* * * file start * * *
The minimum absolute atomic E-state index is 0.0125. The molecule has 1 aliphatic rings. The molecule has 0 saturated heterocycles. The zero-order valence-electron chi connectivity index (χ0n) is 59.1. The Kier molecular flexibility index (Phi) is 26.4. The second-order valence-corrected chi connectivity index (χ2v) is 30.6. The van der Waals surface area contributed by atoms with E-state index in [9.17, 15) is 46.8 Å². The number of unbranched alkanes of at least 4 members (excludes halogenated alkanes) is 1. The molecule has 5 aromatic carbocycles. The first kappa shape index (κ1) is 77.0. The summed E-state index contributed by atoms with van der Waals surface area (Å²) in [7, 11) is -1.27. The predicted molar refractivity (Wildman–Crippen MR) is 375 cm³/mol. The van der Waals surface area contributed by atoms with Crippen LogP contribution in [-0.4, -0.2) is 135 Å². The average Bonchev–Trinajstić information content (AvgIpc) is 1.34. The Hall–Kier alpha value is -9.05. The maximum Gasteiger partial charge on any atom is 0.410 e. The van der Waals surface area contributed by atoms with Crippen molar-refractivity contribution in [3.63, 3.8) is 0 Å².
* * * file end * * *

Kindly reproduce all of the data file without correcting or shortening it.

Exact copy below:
The minimum absolute atomic E-state index is 0.0125. The molecule has 1 aliphatic rings. The molecule has 0 saturated heterocycles. The zero-order valence-electron chi connectivity index (χ0n) is 59.1. The Kier molecular flexibility index (Phi) is 26.4. The second-order valence-corrected chi connectivity index (χ2v) is 30.6. The van der Waals surface area contributed by atoms with E-state index in [9.17, 15) is 46.8 Å². The number of unbranched alkanes of at least 4 members (excludes halogenated alkanes) is 1. The molecule has 5 aromatic carbocycles. The first kappa shape index (κ1) is 77.0. The summed E-state index contributed by atoms with van der Waals surface area (Å²) in [7, 11) is -1.27. The predicted molar refractivity (Wildman–Crippen MR) is 375 cm³/mol. The van der Waals surface area contributed by atoms with Crippen LogP contribution in [-0.4, -0.2) is 135 Å². The average Bonchev–Trinajstić information content (AvgIpc) is 1.34. The Hall–Kier alpha value is -9.05. The maximum Gasteiger partial charge on any atom is 0.410 e. The van der Waals surface area contributed by atoms with Crippen molar-refractivity contribution in [3.63, 3.8) is 0 Å².